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Nanoradio Receivers Born first in World Built of Graphene



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Nanotechnology made a significant advance in December 2010 as scientists contsructed the world's first nanoradio receiver using graphene, the film-like carbon compound which made headlines earlier this year when its discoverers were awarded the Nobel prize.

According to the arXiv blog on Technologynews.com on December 22nd, 2010. A team of researchers at Columbia University in New York, working under Yuehang Xu, created a kind of trampoline structure using a graphene sheet stretched between two electrodes. A third electrode was placed underneath the sheet, which was then subjected to a small amount of DC current and a radio frequency voltage. The researchers found that this nano-scale device resonates at frequencies which can be easily detected by measuring the capacitance between the graphene sheet, and the electrode below that sheet.

Graphene, a molecule thick carbon compound originally formed by lifting layers from a lead pencil with Scotch tape in a Manchester University laboratory, is a super-light material with amazing properties of strength and flexibility, and the fact that it is so much less massive than, for example, silicon (from which scientists have tried to construct similar nano-scale devices in the past), means that it can detect much higher frequency radio waves, potentially moving up into the GHz range (currently Xu and the team can pick up a radio signal at 33.27 MHz), which could mean the technology could have serious applications for mobile phone manufacturers.

Graphene has been the magic ingredient in these nanoradio receivers. Previous attempts to build nano devices to receive and transmit radio signals have been thwarted by what is known as parasitic capacitance between the nano scale components, drowning out the very signals in which the scientists have been interested.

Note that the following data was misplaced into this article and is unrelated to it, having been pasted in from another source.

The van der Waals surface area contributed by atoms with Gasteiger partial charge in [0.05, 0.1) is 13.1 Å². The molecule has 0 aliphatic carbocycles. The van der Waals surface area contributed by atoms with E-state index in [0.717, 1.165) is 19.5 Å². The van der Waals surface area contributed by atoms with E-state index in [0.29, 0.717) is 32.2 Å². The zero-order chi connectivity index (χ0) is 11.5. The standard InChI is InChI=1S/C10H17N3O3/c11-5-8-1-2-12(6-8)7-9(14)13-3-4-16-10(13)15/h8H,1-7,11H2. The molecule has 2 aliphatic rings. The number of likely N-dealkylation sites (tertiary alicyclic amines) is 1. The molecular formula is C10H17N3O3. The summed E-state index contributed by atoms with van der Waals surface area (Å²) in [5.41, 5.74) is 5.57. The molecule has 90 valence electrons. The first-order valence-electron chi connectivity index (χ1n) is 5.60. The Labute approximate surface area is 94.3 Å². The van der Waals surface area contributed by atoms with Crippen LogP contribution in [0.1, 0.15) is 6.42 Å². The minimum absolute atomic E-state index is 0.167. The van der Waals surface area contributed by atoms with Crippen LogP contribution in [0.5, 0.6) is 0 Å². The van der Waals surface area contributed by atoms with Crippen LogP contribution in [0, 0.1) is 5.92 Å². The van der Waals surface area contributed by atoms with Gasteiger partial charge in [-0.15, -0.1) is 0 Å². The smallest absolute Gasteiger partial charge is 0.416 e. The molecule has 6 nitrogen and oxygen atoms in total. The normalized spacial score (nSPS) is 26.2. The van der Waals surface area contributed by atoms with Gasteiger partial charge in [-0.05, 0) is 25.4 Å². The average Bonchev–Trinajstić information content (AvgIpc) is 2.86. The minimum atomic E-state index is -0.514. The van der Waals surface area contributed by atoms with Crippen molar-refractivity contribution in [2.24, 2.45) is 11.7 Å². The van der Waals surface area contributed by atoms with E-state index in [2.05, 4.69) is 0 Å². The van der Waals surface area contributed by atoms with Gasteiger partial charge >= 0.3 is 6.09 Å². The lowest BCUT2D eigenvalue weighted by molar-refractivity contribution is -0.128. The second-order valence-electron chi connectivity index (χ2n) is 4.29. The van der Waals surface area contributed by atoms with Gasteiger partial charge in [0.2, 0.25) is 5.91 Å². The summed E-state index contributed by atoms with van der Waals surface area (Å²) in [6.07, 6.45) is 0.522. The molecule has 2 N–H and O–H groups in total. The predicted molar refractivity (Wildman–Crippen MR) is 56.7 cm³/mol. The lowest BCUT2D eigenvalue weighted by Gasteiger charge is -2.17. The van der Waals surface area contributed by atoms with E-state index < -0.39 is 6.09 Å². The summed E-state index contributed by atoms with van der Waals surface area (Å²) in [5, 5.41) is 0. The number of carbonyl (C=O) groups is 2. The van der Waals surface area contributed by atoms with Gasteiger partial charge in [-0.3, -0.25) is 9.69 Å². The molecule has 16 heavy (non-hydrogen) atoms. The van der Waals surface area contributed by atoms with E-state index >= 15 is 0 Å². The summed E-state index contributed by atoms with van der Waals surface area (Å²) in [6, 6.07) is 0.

As always, although the effect has been demonstrated in lab conditions, it will be a while before you can pick up consumer devices which use graphene nanoradio receivers. For a start, graphene does not lend itself easily to mass production yet - as a molecule thick carbon sheet, producing the stuff is a fiddly procedure and Yuehang Xu's team reportedly used tweezers and more adhesive tape to produce their stock. The nanoreceiver also needs to be massively cooled before it will work, as things stand. As much of the current research into graphene concerns methods of producing the material in greater bulk, it is to be hoped that these considerations will not be a serious barrier.

With this development in nanotechnology, graphene has begun to show some serious applications to back up the excitement generated by its discovery.

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